1990-2018: An important part in the “economy” of the book is devoted to the evolution of Romania’s foreign trade during the period 1990-2018, when an important process of systemic transformation at the level of the entire Romanian society was set in motion. The authors have rallied to the opinions expressed in the literature on the most acute challenges to which solutions had to be offered. Among these, the most pressing were: the sensitivity of the management of social pressures amplified by the costs of transformation processes; the different tolerance levels of different interest groups over the effects derived from advancing market economy transition processes; the inertia existing at the various levels of Romanian society; the reluctance of foreign investors coupled with the awkwardness of Romanian managers; the insufficiency of the capital stock in relation to the big needs resulting from the necessity for change to a new techno-industrial paradigm; the existence of large gaps in production, human capital and basic logistics; the dangerous void between the speed at which the market instrument is used and the purely economic fundamentals of the transition (privatization, managerial setting of economic activities, maturing capital and human capital markets, investment policies). 

The need to understand informs the duty to act 

The process of redesigning the trade and the trade-related policies has proven to be very ambitious, aspirational but very difficult to operationalize on a practical level. The need to set up a strategic option as far as the economic development model was concerned, with structural reorientation and repositioning towards the processes of globalization and regionalization at the level of trade, has become vital. The authors offer to the readers of the book a complex epistemological and praxeological picture which reveals the basic economic correlations between the reform sequences and its plans, the causal relations between the relevant macroeconomic variables, the succession of the reform components in the commercial policy plan and the difficulties of the redefinition process and the re-implementation of commercial tools. A special place in the analysis is devoted to the reasons that led to the erosion of the credibility of the reformist approach, the risks associated with the inventory of stereotypes and the context in which internal interest groups changed their propensity for partnership with third parties.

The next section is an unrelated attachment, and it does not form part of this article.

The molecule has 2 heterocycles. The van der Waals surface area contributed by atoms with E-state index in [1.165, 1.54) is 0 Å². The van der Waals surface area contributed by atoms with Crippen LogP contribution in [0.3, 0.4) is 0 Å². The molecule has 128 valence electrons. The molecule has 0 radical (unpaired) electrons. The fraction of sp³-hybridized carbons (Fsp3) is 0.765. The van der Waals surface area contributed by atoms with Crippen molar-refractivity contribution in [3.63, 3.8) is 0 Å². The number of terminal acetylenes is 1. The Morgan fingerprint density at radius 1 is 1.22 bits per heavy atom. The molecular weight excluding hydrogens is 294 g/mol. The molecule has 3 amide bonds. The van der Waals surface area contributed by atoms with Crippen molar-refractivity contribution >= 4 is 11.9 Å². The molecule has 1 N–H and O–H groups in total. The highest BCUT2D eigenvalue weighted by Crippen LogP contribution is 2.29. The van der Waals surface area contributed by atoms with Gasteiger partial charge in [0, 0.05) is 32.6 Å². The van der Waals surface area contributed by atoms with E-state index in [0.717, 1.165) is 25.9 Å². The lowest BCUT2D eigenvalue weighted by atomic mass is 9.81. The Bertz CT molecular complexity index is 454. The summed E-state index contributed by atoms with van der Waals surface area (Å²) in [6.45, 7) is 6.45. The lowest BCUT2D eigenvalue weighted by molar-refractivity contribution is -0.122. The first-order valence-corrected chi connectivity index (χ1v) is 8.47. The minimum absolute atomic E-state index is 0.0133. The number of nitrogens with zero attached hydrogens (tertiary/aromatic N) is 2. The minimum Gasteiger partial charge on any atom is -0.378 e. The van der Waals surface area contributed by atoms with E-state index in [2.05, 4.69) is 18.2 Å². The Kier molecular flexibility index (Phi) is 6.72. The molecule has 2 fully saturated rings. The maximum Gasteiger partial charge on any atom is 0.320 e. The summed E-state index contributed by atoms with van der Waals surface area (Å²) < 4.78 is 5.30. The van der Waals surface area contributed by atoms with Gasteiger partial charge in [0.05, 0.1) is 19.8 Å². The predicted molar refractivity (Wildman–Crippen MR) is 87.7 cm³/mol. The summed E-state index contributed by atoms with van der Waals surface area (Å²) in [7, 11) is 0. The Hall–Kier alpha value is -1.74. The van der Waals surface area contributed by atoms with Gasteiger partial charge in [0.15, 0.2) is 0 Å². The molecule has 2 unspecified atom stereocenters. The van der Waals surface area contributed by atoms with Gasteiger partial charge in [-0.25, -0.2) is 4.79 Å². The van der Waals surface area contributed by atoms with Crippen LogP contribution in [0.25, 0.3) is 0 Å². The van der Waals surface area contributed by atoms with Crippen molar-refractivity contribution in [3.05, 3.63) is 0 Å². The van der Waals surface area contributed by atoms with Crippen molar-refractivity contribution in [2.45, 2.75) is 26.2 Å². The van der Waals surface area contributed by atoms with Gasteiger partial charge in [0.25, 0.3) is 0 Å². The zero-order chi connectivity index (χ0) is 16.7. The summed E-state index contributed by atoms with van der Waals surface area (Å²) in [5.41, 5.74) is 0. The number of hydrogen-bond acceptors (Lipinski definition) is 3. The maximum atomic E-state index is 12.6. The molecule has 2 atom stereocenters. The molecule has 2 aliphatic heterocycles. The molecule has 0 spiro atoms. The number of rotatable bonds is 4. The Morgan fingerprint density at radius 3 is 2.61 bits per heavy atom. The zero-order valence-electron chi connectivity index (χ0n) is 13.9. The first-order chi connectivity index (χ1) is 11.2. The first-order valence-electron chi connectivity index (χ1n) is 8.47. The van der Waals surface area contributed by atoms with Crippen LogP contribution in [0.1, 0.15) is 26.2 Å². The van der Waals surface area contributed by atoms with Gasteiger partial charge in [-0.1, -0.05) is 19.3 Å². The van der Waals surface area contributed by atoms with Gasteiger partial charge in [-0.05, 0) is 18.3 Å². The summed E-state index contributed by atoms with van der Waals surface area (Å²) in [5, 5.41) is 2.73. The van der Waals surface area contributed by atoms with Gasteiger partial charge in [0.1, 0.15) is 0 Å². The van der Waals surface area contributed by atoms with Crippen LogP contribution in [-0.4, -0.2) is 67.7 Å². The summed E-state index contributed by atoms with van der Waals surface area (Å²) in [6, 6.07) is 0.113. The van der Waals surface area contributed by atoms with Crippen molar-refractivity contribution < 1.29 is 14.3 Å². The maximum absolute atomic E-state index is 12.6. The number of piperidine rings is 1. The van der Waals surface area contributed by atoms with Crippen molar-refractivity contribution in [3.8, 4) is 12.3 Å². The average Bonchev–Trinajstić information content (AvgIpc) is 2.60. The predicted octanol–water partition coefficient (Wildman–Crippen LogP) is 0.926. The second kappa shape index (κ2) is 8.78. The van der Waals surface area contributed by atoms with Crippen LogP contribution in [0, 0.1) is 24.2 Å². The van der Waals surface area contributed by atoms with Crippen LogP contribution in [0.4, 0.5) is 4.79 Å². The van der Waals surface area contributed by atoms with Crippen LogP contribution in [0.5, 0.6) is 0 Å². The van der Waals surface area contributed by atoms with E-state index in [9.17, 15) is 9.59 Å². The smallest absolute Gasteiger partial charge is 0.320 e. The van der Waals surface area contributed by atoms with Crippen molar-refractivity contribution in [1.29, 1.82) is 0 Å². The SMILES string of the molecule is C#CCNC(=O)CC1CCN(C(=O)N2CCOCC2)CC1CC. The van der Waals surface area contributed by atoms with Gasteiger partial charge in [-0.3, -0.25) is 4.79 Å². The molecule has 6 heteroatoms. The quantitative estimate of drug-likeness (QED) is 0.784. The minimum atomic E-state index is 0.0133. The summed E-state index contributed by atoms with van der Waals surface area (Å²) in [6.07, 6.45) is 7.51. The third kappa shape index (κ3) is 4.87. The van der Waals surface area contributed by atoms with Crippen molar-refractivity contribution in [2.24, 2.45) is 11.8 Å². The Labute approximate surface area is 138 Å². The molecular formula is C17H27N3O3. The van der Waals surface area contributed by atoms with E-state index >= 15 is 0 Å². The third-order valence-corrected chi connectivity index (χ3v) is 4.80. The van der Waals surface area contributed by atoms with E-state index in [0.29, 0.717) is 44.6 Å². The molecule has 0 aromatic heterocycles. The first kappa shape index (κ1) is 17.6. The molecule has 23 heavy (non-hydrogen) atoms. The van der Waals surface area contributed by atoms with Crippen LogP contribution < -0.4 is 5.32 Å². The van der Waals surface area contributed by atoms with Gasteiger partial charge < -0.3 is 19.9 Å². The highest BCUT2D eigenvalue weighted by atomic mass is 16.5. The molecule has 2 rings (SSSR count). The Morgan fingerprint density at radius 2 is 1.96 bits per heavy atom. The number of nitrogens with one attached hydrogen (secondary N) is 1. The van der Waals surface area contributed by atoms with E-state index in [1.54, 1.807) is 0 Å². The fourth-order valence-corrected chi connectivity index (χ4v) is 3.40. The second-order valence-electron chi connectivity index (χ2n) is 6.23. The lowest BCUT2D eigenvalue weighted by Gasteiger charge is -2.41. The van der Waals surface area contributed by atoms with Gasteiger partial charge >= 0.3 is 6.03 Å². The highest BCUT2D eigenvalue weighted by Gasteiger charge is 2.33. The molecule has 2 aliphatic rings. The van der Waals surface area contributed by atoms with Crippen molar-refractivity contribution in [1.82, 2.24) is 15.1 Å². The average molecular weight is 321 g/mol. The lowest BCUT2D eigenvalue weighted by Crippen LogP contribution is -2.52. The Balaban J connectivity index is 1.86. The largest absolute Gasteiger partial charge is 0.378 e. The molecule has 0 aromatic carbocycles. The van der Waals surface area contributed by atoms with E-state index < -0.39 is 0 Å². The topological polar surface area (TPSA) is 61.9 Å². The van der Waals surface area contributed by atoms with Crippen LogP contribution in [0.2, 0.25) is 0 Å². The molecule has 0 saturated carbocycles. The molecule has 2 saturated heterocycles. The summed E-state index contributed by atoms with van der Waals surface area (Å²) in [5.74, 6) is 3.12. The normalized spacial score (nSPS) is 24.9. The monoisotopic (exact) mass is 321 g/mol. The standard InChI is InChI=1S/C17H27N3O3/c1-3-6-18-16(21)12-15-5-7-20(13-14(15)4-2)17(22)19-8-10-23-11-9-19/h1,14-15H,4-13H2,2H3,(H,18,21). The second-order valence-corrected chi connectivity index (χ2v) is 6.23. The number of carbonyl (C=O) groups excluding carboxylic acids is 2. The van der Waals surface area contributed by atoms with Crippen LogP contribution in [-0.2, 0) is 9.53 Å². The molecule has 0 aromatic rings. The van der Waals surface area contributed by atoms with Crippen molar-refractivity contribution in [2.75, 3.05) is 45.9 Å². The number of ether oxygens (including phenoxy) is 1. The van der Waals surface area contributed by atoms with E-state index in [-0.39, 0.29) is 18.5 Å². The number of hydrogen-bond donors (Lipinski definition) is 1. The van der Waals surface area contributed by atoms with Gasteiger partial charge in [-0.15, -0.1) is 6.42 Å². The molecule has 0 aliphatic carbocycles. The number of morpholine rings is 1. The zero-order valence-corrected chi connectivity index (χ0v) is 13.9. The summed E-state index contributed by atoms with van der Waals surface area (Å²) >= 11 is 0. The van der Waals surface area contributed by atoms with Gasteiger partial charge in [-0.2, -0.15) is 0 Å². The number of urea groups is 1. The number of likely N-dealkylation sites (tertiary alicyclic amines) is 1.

In a balanced and parsimonious manner, but rich in thematic openings, the authors review the most relevant sub-regional, regional and multilateral partnerships that our country has sustained throughout this period. The focus is on the context in which these partnerships, the paradigm changes they required and the effects they have on the economy and trade of our country, have become necessary and useful. In the book, there is a clear delineation between the generations of trade agreements, between the elements of symmetry and the asymmetry attached to these partner documents, between their stringency and the natural added value derived from them, between pre-accession to the European Union and post-accession to this great integrationist economic group. The reader is invited to take note of and reflect on paradigm changes in the foreign trade plans such as: switching from a conformance-based logic to a proactivity-based logic; the transition from the pre-accession period to the one in which the process of integration into the European economic structures is operational; switching from the European Union as a market to the European Union as an idea; the transition from multilateralism versus regionalization to multilateralism in terms of advancing the regionalization process. The commercial picture is analysed in all its basic components: dynamic, commodity structure and geographic dimension, focusing on the speed of changes in the development of the component processes, on the relational dimension, on the training effects related to the various commercial policy measures, in short, medium, and long term horizons.